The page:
HOLLYWOOD, Calif. — Some final tidbits from backstage at the Oscars 2014:
-- Spike Jonze, clutching his Original Screenplay Oscar for "Her," said he wasn't necessarily foretelling the future with his film about a lonely man who falls in love and carries on a relationship with his computer operating system. "I have no idea," he said. "I think anything is going to happen and everything's going to happen."
Was he trying to issue some sort of warning about where rampant technology could lead? Not necessarily, it seems. "We're 13 billion years into this universe," Jonze said, "and there's billions of years after this. So who knows?"
-- Asked what it meant to be only the second African-American to win a Screenplay Oscar, John Ridley, who adapted Solomon Northrup's story into "12 Years a Slave," gave credit to his parents, "who simply wouldn't let me settle for second best."
Calling Northrup an "exquisite writer," Ridley said he was overjoyed that people are responding to the film and Northrup's story of being a free man unjustly enslaved for more than a decade. "If you can inspire people in what you do ... that is so special," he said. "It makes a difference, when people choose with their pocketbooks."
Asked where he does most of his writing, Ridley gave an answer any dad would understand. "Most of the time it's in my car," he said, "in the parking lot of my kids' school."
-- For Best Actor winner Matthew McConaughey, persistence paid off. Though not necessarily his persistence.
Noting the script for "Dallas Buyers Club" came across his desk four years ago, he said he was astonished the movie at the time was still his to be made. "The script, no one wanted to make it for 20 years. It got turned down 127 times ... that was a minor miracle."
Speaking about his TV series, "True Detective," McConaughey complained – jokingly – that he wasn't even sure what happens in the latest episode. Then, when it seemed he might be remembering, several people screamed, "NO SPOILERS!"
"I don't know what happens, I'm tellin' ya," McConaughey said, reassuring the skeptical.
-- Best Director winner Alfonso Cuaron, the first Mexican to win the award, used his backstage time to promote the Mexican film industry. He's glad for all the attention, Cuaron said, but would like to spread it around a bit.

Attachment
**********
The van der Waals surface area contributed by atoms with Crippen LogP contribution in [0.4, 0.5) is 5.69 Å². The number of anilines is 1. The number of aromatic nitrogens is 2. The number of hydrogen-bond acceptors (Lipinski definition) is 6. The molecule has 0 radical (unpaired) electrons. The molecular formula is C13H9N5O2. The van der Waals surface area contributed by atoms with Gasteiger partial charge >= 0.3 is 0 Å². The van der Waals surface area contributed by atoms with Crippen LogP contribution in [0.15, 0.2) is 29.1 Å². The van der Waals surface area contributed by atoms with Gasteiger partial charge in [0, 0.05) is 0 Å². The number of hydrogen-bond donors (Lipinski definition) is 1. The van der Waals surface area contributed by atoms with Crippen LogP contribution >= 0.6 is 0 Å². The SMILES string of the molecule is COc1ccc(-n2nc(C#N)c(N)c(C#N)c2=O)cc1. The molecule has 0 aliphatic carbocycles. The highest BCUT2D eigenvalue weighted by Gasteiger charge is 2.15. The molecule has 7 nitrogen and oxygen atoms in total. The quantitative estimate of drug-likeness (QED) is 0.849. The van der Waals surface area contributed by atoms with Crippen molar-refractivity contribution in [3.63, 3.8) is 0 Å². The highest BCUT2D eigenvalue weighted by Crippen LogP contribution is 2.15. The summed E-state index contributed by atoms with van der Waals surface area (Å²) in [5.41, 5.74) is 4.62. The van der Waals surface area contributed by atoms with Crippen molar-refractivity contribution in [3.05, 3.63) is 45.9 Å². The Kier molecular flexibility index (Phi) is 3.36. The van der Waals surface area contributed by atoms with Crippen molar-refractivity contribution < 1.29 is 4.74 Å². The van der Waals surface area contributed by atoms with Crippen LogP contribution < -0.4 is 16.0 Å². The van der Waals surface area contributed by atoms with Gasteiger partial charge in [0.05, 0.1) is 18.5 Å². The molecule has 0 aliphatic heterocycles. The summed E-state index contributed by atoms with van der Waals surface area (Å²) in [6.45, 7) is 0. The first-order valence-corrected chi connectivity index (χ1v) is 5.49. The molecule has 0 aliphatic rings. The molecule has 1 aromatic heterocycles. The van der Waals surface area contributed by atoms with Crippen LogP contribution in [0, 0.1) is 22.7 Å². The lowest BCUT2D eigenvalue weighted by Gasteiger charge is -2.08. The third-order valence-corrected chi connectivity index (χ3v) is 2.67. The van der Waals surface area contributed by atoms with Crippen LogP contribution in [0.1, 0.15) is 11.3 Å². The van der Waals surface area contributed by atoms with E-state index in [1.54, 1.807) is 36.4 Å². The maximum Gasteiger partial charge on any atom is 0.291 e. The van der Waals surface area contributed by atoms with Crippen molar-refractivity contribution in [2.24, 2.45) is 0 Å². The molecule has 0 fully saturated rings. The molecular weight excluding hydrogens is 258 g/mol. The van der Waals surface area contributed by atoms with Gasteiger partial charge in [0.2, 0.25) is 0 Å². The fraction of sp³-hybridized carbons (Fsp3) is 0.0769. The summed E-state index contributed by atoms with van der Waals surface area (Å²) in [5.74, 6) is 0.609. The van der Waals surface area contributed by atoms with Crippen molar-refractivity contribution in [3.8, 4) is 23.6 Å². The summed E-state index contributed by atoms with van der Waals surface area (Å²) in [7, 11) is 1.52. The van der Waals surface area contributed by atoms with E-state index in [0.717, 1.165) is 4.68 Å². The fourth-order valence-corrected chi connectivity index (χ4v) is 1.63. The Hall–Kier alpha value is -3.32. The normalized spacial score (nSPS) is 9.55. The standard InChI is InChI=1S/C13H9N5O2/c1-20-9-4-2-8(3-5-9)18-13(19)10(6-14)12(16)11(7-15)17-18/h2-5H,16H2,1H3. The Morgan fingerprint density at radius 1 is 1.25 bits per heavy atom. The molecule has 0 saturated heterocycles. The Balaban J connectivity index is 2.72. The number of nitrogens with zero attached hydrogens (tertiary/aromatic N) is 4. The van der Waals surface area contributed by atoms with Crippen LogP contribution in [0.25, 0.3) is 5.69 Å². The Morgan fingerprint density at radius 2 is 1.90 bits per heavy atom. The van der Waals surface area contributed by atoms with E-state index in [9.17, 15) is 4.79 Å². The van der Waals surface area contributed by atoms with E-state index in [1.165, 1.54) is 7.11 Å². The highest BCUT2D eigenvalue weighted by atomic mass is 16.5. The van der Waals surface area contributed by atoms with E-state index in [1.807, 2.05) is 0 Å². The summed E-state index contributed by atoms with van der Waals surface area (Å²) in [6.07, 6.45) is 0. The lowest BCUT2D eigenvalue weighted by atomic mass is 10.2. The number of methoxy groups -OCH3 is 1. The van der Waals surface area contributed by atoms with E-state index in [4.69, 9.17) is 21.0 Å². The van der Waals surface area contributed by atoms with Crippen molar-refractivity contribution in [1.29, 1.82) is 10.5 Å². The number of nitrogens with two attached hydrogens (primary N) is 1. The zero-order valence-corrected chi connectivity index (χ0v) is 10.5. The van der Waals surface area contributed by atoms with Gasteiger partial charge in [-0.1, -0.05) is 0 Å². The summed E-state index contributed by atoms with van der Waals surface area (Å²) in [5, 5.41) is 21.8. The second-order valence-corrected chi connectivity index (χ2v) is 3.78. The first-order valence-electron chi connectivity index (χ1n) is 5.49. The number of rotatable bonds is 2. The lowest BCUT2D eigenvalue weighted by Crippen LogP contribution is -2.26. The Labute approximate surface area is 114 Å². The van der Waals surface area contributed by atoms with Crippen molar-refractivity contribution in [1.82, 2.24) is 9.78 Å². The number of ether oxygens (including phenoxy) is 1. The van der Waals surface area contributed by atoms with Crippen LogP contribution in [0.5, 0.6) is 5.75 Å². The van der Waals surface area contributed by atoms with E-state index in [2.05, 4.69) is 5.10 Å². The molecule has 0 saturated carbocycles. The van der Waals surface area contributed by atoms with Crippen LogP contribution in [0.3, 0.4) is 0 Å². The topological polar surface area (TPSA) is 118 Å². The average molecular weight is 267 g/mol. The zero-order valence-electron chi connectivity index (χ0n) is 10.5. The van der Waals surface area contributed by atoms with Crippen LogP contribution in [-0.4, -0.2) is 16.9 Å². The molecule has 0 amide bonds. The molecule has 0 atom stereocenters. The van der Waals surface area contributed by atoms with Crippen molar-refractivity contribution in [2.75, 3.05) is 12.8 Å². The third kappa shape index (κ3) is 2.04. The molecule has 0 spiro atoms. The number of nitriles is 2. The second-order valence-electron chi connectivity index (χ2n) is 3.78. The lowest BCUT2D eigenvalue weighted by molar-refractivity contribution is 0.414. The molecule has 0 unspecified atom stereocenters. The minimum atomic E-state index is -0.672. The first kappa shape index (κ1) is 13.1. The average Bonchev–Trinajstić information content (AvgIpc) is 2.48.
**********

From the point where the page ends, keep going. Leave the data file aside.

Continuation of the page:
"I would love if that same support was given to some more films that are coming out of there," he said of his home country, "with Mexican filmmakers, shot in Mexico, with Mexican subject matter."
-- Brad Pitt, one of the producers of Best Picture winner "12 Years a Slave," had no trouble explaining his attraction to the project.
"I love this movie," he said. "I think it's important. I think it's important because it deals with our history. ... It's important that we understand our history, not for any sense of guilt, but so that we understand who we were ... and most importantly, who we're going to be.
"This film remains a gentle reminder that we're all equal," he added, "that another's freedom is every bit as important as our own. That's it, and that's everything."
Director Steve McQueen acknowledged the landmark status of the film, a groundbreaker in many ways for black filmmakers. "It's a mark of development. ... It's just a progression," he said. "The background characters are now in the foreground."
-- For Best Actress winner Cate Blanchett, even the rain that dampened Oscar's red carpet early in the day did nothing to lessen her enjoyment of the day. A little drought relief for Southern California was most assuredly a good thing, she said.
"It's a little slight inconvenience, when you're wearing a dress," Blanchett said. "But it's so good for the reservoirs."
So, what's in store for the evening's celebration? "I'd say alcohol, but that's a bit predictable," she said. "Hopefully, I'll be going dancing."